A few years before the Commonwealth Games were to be held in Delhi in 2010, the Indian government started allotting funds to sanitize the nullahs. Its goals were shortsighted, however, says Anupam Yog, founder and former managing director of the policy and communications consulting firm Mirabilis Advisory. “[The government] envisioned the exercise more as a beautification project as government agencies tend to do,” Yog says. Yog believes properly dealing with the wastewater in the nullahs before it reaches the Yamuna River was largely ignored in favor of quick fixes and cosmetic updates during the lead-up to the games. Rather than deal with water treatment at the source, architects involved say, the government preferred the idea of installing sewage treatment plants along the river and simply covering some nullahs with concrete, and at the time, the nullah project went nowhere.
But the architects have kept up their efforts, resulting in the nullah project now being scheduled to see the light of day. According to the architects, the Unified Traffic and Transportation Infrastructure (Planning & Engineering) Centre and Delhi Development Authority have adopted it as an eco-corridor project, and a pilot project along the Barapullah nullah has been cleared for implementation.
“Since independence, we’ve thought of our cities as machines that are fundamentally based on either transporting people or facilitating life and work,” Rastogi says. “But Indian cities, in my mind, work more like bazaars — and you have to make the machine and the bazaar, the formal and the informal, come together.”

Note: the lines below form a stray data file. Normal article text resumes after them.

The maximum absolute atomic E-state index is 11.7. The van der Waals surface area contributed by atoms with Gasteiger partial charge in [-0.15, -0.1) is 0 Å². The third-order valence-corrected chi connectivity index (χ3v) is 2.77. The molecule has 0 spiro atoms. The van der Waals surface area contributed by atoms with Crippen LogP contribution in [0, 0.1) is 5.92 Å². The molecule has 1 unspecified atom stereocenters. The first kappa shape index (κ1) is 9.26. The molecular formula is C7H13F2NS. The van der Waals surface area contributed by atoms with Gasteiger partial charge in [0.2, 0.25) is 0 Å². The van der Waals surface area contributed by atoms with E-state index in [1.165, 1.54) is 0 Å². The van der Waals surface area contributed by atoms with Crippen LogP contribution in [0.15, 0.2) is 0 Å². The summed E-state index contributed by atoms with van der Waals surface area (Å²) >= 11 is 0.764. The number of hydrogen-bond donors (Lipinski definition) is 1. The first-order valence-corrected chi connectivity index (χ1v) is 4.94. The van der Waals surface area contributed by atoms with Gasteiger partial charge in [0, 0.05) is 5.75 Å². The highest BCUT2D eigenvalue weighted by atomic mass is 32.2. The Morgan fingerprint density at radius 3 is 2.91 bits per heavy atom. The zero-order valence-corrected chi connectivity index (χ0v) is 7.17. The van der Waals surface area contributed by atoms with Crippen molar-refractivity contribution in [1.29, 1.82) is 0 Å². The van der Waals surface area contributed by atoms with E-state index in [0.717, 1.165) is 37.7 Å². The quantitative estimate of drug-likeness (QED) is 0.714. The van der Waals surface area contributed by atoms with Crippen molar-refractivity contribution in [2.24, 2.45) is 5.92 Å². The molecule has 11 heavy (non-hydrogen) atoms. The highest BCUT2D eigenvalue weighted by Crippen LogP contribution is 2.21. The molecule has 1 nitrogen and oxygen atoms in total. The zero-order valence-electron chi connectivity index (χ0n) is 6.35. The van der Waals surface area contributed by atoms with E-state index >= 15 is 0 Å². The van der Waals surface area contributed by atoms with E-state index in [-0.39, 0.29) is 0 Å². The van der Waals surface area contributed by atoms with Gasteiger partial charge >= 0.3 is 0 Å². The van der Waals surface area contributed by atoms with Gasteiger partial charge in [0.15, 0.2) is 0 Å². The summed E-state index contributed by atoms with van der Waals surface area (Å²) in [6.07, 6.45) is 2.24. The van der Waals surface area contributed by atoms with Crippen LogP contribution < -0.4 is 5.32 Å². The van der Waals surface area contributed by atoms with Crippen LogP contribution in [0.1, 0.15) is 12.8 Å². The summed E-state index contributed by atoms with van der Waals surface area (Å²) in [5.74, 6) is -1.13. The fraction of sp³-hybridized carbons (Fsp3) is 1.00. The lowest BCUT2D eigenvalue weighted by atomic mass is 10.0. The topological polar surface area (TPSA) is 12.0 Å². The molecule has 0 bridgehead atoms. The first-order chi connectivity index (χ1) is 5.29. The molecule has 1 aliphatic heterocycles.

While there is nothing close to the nullah redesign in scope and challenge, several cities around the world, from Korea to the United States, have been successful with urban regeneration, says Yog. The High Line in New York City, for example, converted a freight railway into a green space that has proven to be a huge tourist attraction — a benefit the architects proposing to redevelop the nullah network say could also likely occur in New Delhi given that many of the city’s archaeological sites and cultural attractions are near the network. While not directly comparable, Yog notes, the High Line speaks to the benefits of creating green opportunities within large cities. Similarly, the Cheonggyecheon Restoration Project in Seoul tore down a major highway, which had been built over a degraded river and sliced through the city’s downtown, to create an urban park along the river. But, according to Rastogi, the redevelopment of New Delhi’s nullahs, if the plan succeeds, would be unique in its size.
Whether all the nullahs will be redeveloped is yet to be determined, and exactly how the treatment will work is something the Barapullah pilot project is meant to clarify. Individual areas and landscape will require distinct treatments. The congestion in North Delhi, for instance, is much greater than that of South Delhi. Architects expect the pilot project to begin to reveal regional idiosyncrasies, and from there, they can test what will or won’t work.
Rastogi sees great potential for the redevelopment to transform India’s second largest city. “Here’s a brilliant opportunity just waiting to be implemented,” he says. “The combination of a completely pedestrian water network with the vehicular network is something no city has seen before.”